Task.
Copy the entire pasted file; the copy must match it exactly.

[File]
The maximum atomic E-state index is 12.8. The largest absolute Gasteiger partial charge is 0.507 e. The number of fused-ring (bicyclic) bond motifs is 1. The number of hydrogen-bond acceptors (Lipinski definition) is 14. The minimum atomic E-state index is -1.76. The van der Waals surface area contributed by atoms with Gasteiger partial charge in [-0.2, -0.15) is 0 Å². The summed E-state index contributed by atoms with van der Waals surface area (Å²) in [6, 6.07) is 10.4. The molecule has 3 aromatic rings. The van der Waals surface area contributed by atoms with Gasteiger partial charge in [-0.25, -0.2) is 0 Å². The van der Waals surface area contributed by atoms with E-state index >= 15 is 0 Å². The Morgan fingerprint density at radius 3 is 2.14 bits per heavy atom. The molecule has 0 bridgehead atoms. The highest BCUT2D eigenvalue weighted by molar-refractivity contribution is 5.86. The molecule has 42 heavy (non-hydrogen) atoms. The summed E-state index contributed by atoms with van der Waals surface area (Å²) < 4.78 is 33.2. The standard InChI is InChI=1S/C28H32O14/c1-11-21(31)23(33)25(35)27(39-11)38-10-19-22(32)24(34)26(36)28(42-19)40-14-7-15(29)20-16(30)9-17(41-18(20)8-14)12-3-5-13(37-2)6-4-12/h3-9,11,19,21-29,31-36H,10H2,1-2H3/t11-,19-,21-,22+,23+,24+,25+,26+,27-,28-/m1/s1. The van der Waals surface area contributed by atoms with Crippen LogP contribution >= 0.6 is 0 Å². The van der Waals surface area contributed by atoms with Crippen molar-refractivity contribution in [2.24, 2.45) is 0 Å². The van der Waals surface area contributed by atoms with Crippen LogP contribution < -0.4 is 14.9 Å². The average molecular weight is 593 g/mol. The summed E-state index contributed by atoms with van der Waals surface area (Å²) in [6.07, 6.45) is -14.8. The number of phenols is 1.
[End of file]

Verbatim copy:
The maximum atomic E-state index is 12.8. The largest absolute Gasteiger partial charge is 0.507 e. The number of fused-ring (bicyclic) bond motifs is 1. The number of hydrogen-bond acceptors (Lipinski definition) is 14. The minimum atomic E-state index is -1.76. The van der Waals surface area contributed by atoms with Gasteiger partial charge in [-0.2, -0.15) is 0 Å². The summed E-state index contributed by atoms with van der Waals surface area (Å²) in [6, 6.07) is 10.4. The molecule has 3 aromatic rings. The van der Waals surface area contributed by atoms with Gasteiger partial charge in [-0.25, -0.2) is 0 Å². The van der Waals surface area contributed by atoms with E-state index >= 15 is 0 Å². The Morgan fingerprint density at radius 3 is 2.14 bits per heavy atom. The molecule has 0 bridgehead atoms. The highest BCUT2D eigenvalue weighted by molar-refractivity contribution is 5.86. The molecule has 42 heavy (non-hydrogen) atoms. The summed E-state index contributed by atoms with van der Waals surface area (Å²) < 4.78 is 33.2. The standard InChI is InChI=1S/C28H32O14/c1-11-21(31)23(33)25(35)27(39-11)38-10-19-22(32)24(34)26(36)28(42-19)40-14-7-15(29)20-16(30)9-17(41-18(20)8-14)12-3-5-13(37-2)6-4-12/h3-9,11,19,21-29,31-36H,10H2,1-2H3/t11-,19-,21-,22+,23+,24+,25+,26+,27-,28-/m1/s1. The van der Waals surface area contributed by atoms with Crippen LogP contribution >= 0.6 is 0 Å². The van der Waals surface area contributed by atoms with Crippen molar-refractivity contribution in [2.24, 2.45) is 0 Å². The van der Waals surface area contributed by atoms with Crippen LogP contribution < -0.4 is 14.9 Å². The average molecular weight is 593 g/mol. The summed E-state index contributed by atoms with van der Waals surface area (Å²) in [6.07, 6.45) is -14.8. The number of phenols is 1.